Thursday, October 30, 2014

Romano Infuses More Common Sense to Rays-to-Montreal Rumor Mill

John Romano's Thursday column echoes much of what I've written on this blog about Montreal: the threats are empty {link to Times' site}.

It was good to see him acknowledge "it is in the sport's best interest to perpetuate the notion that a large, baseball-hungry market is just a moving van away."  As any regular Shadow of the Stadium reader knows, MLB's real business is fearmongering and threatmongering.

It was also good to see Romano evolve from his 2011 suggestion that contraction rumors may be worth paying attention to.

For what its worth, I wrote a week ago the Montreal talk was just talk.  A year ago, I wrote moving to Montreal doesn't make financial sense for MLB or Sternberg.  And five years ago, I predicted Rays ownership would quietly stoke rumors about some other MLB-starved city to jumpstart negotiations here.

But I'm glad Romano infused more common sense to what has become a mockery of a discussion.  Here's an excerpt from today's column:
The rumors exist because it is in the sport's best interest to perpetuate the notion that a large, baseball-hungry market is just a moving van away. We should know, because Tampa Bay played that wanna-be role to great acclaim in the 1980s and '90s.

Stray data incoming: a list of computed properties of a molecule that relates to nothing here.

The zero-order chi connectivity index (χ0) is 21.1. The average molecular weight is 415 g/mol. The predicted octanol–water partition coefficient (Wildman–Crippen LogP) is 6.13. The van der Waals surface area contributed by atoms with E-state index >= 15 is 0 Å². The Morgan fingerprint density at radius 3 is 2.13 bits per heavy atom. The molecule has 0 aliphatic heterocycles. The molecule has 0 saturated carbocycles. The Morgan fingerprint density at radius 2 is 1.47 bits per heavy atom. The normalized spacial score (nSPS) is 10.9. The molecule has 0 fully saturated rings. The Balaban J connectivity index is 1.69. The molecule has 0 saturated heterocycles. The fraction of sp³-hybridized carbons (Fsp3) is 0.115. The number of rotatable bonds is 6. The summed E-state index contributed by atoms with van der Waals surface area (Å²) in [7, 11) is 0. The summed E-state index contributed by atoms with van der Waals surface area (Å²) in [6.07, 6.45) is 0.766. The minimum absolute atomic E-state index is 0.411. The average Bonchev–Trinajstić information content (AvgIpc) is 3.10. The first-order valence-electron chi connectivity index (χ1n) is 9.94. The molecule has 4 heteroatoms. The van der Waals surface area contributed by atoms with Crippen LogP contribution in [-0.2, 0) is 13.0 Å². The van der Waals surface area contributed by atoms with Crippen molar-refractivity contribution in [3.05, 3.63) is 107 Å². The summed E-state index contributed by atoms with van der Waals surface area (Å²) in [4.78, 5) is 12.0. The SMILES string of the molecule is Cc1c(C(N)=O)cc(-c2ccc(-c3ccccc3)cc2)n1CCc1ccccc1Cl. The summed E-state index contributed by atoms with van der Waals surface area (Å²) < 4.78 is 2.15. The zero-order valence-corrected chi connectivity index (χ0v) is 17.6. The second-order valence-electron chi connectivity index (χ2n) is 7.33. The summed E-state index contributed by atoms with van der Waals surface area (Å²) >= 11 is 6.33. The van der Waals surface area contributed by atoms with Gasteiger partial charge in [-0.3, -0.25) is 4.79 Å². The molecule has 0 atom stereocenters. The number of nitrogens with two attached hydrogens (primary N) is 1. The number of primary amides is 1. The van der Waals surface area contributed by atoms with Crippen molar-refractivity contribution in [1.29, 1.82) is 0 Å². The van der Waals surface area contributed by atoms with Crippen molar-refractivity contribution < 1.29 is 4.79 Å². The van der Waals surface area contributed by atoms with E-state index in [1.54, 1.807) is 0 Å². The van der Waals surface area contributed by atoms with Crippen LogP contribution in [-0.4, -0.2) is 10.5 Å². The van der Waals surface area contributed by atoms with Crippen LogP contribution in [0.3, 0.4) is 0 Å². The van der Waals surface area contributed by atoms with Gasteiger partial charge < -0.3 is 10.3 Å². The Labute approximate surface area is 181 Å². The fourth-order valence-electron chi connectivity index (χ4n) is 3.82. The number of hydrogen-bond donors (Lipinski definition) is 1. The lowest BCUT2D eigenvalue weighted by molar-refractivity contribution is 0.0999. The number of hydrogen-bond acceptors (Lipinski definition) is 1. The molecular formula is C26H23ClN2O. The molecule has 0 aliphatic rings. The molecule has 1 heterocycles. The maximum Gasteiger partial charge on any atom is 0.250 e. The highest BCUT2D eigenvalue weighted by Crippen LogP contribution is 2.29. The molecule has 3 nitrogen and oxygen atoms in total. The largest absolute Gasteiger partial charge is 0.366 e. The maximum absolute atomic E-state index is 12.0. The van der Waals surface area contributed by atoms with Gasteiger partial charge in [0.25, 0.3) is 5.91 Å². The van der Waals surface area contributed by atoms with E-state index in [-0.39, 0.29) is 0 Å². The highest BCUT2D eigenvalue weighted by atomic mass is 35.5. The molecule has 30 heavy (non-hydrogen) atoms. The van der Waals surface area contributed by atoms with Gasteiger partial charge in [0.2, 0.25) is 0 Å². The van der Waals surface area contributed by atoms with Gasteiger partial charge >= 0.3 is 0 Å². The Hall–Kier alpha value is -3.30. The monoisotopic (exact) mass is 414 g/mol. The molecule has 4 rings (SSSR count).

But as Tampa Bay found out while wooing the _____ (fill in the blank with White Sox, Rangers, Athletics, Twins, Mariners or Giants), baseball owners are masters of the tease.

And so Montreal will soon discover.

I'm not suggesting Rays owner Stuart Sternberg is behind the whispers that talks are ongoing north of the border. It actually makes no sense for Sternberg to rattle any cages right now, because he is about to get his long-awaited chance to sniff around Tampa.

But the baseball commissioner's office likes to promote the idea of a city breathing heavily on the other end of any phone. So do most of the other owners. It's just good business for them.

But that doesn't mean Tampa Bay fans have anything to fear in the short term.

Here's why:

Baseball has used the threat of relocation to get billions of dollars in public financing for new stadiums during the past 25 years.

The White Sox were going to move to St. Pete. The Rangers were going to leave Arlington for Dallas. The Giants were also coming to St. Pete. The Astros were going to northern Virginia and the Mariners, Orioles, Indians, Brewers, Marlins, Padres and Pirates were willing to go anywhere.

But there is a huge difference between those situations and the Rays' standstill. In all of those cases, the teams either controlled or were near the end of their stadium leases. So any threat to leave at least had the appearance of being legitimate, if not the reality.

That, obviously, is not the case in Tampa Bay.

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